Kennedy News

Bruce Buckingham
Kennedy Space Center

Sept. 13, 2002
RELEASE : 84-02
Cochlear Implant Inventor Recognized 25 Years Later
Retired NASA engineer Adam Kissiah's design is proof that technology developed today can benefit humankind years after its creation.

As a result of his hearing problem and three failed corrective surgeries, Kissiah began researching other rehabilitative possibilities. In 1977, with no medical background, he developed today's widely used cochlear implant.

That personal quest, that lasted three years, not only benefited him but many more. Popular radio talk show host Rush Limbaugh has credited the "medical marvel" for his ability to hear after a disease left him totally deaf in his left ear and 80 percent in his right.

Unlike a hearing aid, which just makes sounds louder, this invention selects information in the speech signal and then produces a pattern of electrical pulses in the patient's ear. It is impossible to make sounds completely natural, because a mere 22 electrodes are replacing the function of tens of thousands of hair cells in a normally hearing ear.

"It replaces the function of the hair cells that have been damaged, lost or destroyed by disease, drugs or trauma, or simply by inheritance," said Kissiah.

Kissiah uses an analogy to simplify the process. "It would be like all the inter-coastal waterway bridges in Florida being gone. If you were to suddenly remove all those bridges, there could be no communication from the mainland. The hair cells are the bridge -- the mechanical part of the ear," he said.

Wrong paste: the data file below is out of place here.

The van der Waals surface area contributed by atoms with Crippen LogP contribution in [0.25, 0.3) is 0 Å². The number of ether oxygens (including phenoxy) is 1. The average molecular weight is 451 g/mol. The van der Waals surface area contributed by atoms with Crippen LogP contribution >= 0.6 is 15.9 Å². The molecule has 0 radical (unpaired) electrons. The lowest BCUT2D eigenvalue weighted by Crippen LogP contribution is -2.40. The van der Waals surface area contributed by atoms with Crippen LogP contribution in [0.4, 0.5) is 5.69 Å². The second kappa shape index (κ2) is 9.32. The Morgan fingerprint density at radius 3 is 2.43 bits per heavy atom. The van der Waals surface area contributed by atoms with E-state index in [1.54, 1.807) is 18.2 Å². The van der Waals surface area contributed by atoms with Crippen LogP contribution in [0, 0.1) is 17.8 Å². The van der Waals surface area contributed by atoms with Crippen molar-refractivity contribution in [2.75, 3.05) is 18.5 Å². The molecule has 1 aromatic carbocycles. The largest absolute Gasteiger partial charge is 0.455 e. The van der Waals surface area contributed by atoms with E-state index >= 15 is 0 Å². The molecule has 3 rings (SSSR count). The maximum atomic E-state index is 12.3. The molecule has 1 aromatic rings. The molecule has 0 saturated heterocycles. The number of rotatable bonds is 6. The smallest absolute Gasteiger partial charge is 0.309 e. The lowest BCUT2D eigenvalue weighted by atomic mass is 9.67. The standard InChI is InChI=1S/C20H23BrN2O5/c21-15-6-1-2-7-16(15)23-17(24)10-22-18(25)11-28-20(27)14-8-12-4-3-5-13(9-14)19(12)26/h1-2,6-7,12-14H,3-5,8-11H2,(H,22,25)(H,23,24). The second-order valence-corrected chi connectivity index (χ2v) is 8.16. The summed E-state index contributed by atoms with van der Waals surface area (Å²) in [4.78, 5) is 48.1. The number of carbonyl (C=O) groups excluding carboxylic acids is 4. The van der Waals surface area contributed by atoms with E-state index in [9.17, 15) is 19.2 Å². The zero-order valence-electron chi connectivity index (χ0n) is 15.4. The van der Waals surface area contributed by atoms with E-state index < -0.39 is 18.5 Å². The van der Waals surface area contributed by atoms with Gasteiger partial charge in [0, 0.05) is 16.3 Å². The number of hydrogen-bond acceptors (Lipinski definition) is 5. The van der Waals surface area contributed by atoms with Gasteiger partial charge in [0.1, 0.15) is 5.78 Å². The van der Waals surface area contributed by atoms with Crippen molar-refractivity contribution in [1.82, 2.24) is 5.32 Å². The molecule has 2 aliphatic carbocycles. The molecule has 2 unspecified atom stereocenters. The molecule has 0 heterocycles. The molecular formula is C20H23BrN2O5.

Now, 25 years after the implant was patented, Kissiah is getting the recognition he deserves by receiving an exceptional category NASA Space Act Award, which includes an appropriate monetary award and a certificate signed by the NASA Administrator.

According to Pam Bookman, KSC's Awards Liaison Officer, this points out that we can always go back and capture awards. Bookman frequently encourages KSC employees to report their significant contributions because some may believe innovative thinking is just part of their job.

"Recognition for this important invention is long over due," said Bookman. "This is the largest award ever received by a KSC inventor."

The Space Act Awards program was authorized under the Space Act of 1958 to provide official recognition and to grant equitable monetary awards for those inventions and other scientific and technical contributions that have helped to achieve NASA's aeronautical and space goals. The awards are also designed to stimulate and encourage the creation and reporting of similar contributions in the future.

The fiscal year 2002 award amount of $190,850 is proportionately divided among the four areas of awards, which are for software release, publication in NASA TechBriefs, Patent applications, and Board Action Awards.

Kissiah, though humbled about the recent attention, is also excited about the honor.

"This is being done almost every day in medical centers in the country. Regardless of what level of participation I had, it is nice to know I contributed to making many lives better," he said. "That is indeed special. It allows me to think I did something that helps."


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